Boise Cascade knew there would be subsequent buyers. Boise Cascade disseminated its allegedly deceptive advertising for the purpose that it would be relied upon. It makes no difference whether the deceptive advertising was read by architects, builders, or new home buyers, or whether they saw and liked homes built by others who had read the advertising. Proximate cause need not be the only cause, nor the last or nearest cause. The trial court's view of proximate cause is overly restrictive. See Colonial Inn Motor Lodge, Inc. v. Gay, 288 Ill. App. 3d 32, 44, 680 N.E.2d 407, 415 (1997) (possibility that colliding with a building will disrupt a gas line or create a fire hazard is not so inherently farfetched as to merit the label "freakish" or "fantastic").
D. Other Arguments
The argument is made that plaintiffs' "marketing theory" would result in infinite liability for the manufacturer for any injury associated with the product. It is not correct that every purchaser of these homes from this time forward will have a cause of action against Boise Cascade. Only a purchaser who paid full price for the home, unaware of the defect, and then was unable to resell the home for its full price would have a cause of action. A purchaser who buys the home at a discount because of known problems with the siding has not been damaged. In some marketing transaction cases, plaintiffs may be far removed from the deception or concealment. For example, in stock transactions, private representations may be made to only a few individuals, causing them to purchase the stock and driving up the price. Other individuals with no access to the representations may also purchase the stock at the inflated price (not necessarily from the individuals to whom the representations were made) and attempt to recover for the representations. See Oliveira v. Amoco Oil Co., 311 Ill. App. 3d 886, 893-94, 726 N.E.2d 51, 58 (2000), rev'd, 201 Ill. 2d 134, 776 N.E.2d 151 (2002). The present case involves a much tighter transaction: allegations of a physical defect in a product which has been transferred to plaintiffs. Even where privity of contract was required, privity was held to accompany a valid assignment of the contract. Collins Co. v. Carboline Co., 125 Ill. 2d 498, 511, 532 N.E.2d 834, 839 (1988). Boise Cascade's representations apparently were widely distributed, and a jury could reasonably conclude that plaintiffs would not have suffered damages if the representations had not been made.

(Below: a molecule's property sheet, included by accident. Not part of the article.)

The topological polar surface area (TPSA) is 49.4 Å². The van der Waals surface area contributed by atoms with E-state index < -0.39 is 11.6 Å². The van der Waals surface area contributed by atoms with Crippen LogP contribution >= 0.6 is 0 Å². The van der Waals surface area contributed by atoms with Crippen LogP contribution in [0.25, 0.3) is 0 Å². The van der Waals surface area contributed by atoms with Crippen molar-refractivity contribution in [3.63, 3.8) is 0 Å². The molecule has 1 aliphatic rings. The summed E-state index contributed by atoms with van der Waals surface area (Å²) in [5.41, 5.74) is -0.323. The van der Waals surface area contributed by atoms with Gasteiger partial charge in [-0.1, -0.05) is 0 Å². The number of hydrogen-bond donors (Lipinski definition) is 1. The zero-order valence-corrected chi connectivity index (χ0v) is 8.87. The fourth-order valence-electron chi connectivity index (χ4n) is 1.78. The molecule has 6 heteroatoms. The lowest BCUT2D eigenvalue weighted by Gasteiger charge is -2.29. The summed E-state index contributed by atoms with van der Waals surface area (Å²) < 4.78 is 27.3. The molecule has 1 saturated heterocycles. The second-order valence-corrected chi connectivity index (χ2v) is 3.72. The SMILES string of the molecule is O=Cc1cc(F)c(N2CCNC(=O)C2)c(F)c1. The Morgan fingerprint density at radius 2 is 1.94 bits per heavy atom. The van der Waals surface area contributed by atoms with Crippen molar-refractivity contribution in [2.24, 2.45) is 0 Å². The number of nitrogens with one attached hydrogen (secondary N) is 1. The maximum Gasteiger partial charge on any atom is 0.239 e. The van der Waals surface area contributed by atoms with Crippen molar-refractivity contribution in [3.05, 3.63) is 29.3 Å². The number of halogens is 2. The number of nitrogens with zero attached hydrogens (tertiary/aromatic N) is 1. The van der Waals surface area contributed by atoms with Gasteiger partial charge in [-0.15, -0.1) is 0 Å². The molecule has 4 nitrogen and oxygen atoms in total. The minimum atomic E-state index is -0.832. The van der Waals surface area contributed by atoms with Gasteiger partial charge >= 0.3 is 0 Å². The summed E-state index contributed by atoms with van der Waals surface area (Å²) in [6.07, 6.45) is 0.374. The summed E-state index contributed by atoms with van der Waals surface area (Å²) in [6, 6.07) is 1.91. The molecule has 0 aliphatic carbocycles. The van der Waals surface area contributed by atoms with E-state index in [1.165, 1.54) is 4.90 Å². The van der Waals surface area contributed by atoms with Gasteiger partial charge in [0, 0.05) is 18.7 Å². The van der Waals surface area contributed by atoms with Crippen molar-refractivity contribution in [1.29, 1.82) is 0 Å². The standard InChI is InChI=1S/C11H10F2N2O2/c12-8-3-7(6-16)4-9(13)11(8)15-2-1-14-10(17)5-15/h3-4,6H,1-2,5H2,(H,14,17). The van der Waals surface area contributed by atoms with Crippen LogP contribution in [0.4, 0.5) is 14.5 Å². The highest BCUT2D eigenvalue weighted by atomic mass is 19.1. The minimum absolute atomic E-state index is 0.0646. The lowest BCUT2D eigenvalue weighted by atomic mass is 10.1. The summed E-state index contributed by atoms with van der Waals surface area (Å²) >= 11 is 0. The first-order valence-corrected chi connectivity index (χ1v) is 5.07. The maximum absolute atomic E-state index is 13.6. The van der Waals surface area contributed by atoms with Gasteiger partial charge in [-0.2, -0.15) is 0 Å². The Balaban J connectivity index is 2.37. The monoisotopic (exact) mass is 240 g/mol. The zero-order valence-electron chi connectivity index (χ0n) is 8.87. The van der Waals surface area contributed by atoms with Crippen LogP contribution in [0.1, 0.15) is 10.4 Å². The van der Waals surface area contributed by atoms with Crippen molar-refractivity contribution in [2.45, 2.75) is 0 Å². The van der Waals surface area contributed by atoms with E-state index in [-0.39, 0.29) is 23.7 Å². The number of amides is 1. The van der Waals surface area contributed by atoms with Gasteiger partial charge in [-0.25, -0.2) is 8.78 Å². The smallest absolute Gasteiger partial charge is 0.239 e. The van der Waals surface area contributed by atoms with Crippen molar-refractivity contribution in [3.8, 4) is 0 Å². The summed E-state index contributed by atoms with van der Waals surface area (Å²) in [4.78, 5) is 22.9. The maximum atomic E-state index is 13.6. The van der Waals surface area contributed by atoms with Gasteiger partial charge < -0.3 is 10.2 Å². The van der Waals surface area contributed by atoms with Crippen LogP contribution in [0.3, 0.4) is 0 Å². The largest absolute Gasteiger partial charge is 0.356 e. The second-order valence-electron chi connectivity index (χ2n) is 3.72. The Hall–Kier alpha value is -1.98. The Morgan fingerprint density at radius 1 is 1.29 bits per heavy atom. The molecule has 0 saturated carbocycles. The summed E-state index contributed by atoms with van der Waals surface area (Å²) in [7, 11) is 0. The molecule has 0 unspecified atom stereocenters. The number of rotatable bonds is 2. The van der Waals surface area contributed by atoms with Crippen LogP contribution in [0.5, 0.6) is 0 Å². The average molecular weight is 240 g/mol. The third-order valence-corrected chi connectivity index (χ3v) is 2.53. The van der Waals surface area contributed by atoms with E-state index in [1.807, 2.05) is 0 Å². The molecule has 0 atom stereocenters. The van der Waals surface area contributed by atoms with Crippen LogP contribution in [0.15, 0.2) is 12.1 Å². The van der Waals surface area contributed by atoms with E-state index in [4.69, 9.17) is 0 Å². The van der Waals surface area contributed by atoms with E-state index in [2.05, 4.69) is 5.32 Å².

We further reject the circuit court's contention that plaintiff's cause of action is inconsistent with the Uniform Commercial Code (810 ILCS 5/2-316(2), (3) (West 2000)), which allows the disclaimer of an implied warranty of merchantability. There is nothing wrong with a manufacturer marketing Grade D siding. A problem only arises where the manufacturer markets that siding as Grade A siding. The existence of defects unaccompanied by misrepresentations does not amount to fraud. Naiditch v. Shaf Home Builders, Inc., 160 Ill. App. 3d 245, 261, 512 N.E.2d 1027, 1036 (1987); Heider v. Leewards Creative Crafts, Inc., 245 Ill. App. 3d 258, 270-71, 613 N.E.2d 805, 815 (1993) (misrepresentations lacking in Naiditch; evidence merely established house was defective).
The focus of the Act is upon the conduct of the defendants, not upon the conduct of the plaintiffs. Whether defendants are guilty of unlawful practices under the Act must be determined without considering whether any person has in fact been misled, deceived, or damaged thereby. If defendants are guilty of unlawful practices, the question becomes whether plaintiffs have suffered actual damage as a result, normally a question for the jury. We cannot say that a reasonable jury could never conclude that plaintiffs sustained damages or that those damages were a natural and probable consequence of Boise Cascade's unlawful conduct.
We reverse the trial court's order entering summary judgment and remand for further proceedings.
Reversed and remanded.
KNECHT, J., concurs.
TURNER, J., dissents.
JUSTICE TURNER, dissenting:
I dissented in the majority opinion as modified upon denial of rehearing (Shannon, 328 Ill. App. 3d at 631-33, 766 N.E.2d at 1144-45 (Turner, J., dissenting)), and vacated by the Illinois Supreme Court with directions to reconsider (Shannon, ___ Ill. 2d ___, 776 N.E.2d 234). Upon reconsideration, the majority reinstates its original decision. I again respectfully dissent.